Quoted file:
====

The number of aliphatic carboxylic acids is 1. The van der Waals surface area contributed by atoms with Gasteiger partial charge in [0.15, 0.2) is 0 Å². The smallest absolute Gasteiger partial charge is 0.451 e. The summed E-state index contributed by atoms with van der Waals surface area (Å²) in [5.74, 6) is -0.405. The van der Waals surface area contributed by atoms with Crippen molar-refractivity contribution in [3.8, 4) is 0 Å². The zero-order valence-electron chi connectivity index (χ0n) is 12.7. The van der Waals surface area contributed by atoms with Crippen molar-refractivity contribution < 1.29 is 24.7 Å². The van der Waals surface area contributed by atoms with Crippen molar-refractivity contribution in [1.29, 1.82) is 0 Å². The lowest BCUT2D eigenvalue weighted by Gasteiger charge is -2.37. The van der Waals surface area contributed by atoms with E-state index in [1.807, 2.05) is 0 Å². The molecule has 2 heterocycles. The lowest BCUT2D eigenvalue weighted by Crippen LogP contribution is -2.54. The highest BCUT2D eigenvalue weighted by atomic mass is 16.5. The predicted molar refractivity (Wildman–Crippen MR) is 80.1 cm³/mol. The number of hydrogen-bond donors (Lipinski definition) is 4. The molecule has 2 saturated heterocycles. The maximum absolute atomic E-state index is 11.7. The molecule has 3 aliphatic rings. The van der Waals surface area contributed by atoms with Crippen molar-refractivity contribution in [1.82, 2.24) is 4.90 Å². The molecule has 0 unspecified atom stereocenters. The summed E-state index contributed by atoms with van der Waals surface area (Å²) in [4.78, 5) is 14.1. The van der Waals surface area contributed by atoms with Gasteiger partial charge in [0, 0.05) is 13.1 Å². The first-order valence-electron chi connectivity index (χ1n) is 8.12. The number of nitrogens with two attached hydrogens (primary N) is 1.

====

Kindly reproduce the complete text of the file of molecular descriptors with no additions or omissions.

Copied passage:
The number of aliphatic carboxylic acids is 1. The van der Waals surface area contributed by atoms with Gasteiger partial charge in [0.15, 0.2) is 0 Å². The smallest absolute Gasteiger partial charge is 0.451 e. The summed E-state index contributed by atoms with van der Waals surface area (Å²) in [5.74, 6) is -0.405. The van der Waals surface area contributed by atoms with Crippen molar-refractivity contribution in [3.8, 4) is 0 Å². The zero-order valence-electron chi connectivity index (χ0n) is 12.7. The van der Waals surface area contributed by atoms with Crippen molar-refractivity contribution < 1.29 is 24.7 Å². The van der Waals surface area contributed by atoms with Crippen molar-refractivity contribution in [1.29, 1.82) is 0 Å². The lowest BCUT2D eigenvalue weighted by Gasteiger charge is -2.37. The van der Waals surface area contributed by atoms with E-state index in [1.807, 2.05) is 0 Å². The molecule has 2 heterocycles. The lowest BCUT2D eigenvalue weighted by Crippen LogP contribution is -2.54. The highest BCUT2D eigenvalue weighted by atomic mass is 16.5. The predicted molar refractivity (Wildman–Crippen MR) is 80.1 cm³/mol. The number of hydrogen-bond donors (Lipinski definition) is 4. The molecule has 2 saturated heterocycles. The maximum absolute atomic E-state index is 11.7. The molecule has 3 aliphatic rings. The van der Waals surface area contributed by atoms with Crippen molar-refractivity contribution in [1.82, 2.24) is 4.90 Å². The molecule has 0 unspecified atom stereocenters. The summed E-state index contributed by atoms with van der Waals surface area (Å²) in [4.78, 5) is 14.1. The van der Waals surface area contributed by atoms with Gasteiger partial charge in [0, 0.05) is 13.1 Å². The first-order valence-electron chi connectivity index (χ1n) is 8.12. The number of nitrogens with two attached hydrogens (primary N) is 1.